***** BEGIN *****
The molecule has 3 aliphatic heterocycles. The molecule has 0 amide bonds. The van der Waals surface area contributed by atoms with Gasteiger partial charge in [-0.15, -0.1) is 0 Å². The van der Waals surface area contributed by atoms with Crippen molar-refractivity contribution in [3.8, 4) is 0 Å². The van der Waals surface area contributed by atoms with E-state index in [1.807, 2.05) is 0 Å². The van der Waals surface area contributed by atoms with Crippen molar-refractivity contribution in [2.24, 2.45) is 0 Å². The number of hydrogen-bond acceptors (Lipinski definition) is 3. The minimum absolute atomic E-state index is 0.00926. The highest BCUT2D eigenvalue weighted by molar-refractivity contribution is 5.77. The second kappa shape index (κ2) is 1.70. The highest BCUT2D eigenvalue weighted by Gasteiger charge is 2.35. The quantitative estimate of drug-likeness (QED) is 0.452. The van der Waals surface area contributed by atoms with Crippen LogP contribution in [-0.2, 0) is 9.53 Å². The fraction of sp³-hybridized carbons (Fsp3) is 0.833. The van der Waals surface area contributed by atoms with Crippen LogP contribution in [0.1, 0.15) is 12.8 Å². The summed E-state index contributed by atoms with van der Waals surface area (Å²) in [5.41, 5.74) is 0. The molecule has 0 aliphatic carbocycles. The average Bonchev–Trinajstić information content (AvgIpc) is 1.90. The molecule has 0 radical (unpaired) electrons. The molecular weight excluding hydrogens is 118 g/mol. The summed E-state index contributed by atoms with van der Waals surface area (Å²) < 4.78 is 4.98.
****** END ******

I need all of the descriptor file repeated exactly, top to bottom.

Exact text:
The molecule has 3 aliphatic heterocycles. The molecule has 0 amide bonds. The van der Waals surface area contributed by atoms with Gasteiger partial charge in [-0.15, -0.1) is 0 Å². The van der Waals surface area contributed by atoms with Crippen molar-refractivity contribution in [3.8, 4) is 0 Å². The van der Waals surface area contributed by atoms with E-state index in [1.807, 2.05) is 0 Å². The van der Waals surface area contributed by atoms with Crippen molar-refractivity contribution in [2.24, 2.45) is 0 Å². The number of hydrogen-bond acceptors (Lipinski definition) is 3. The minimum absolute atomic E-state index is 0.00926. The highest BCUT2D eigenvalue weighted by molar-refractivity contribution is 5.77. The second kappa shape index (κ2) is 1.70. The highest BCUT2D eigenvalue weighted by Gasteiger charge is 2.35. The quantitative estimate of drug-likeness (QED) is 0.452. The van der Waals surface area contributed by atoms with Crippen LogP contribution in [-0.2, 0) is 9.53 Å². The fraction of sp³-hybridized carbons (Fsp3) is 0.833. The van der Waals surface area contributed by atoms with Crippen LogP contribution in [0.1, 0.15) is 12.8 Å². The summed E-state index contributed by atoms with van der Waals surface area (Å²) in [5.41, 5.74) is 0. The molecule has 0 aliphatic carbocycles. The average Bonchev–Trinajstić information content (AvgIpc) is 1.90. The molecule has 0 radical (unpaired) electrons. The molecular weight excluding hydrogens is 118 g/mol. The summed E-state index contributed by atoms with van der Waals surface area (Å²) < 4.78 is 4.98.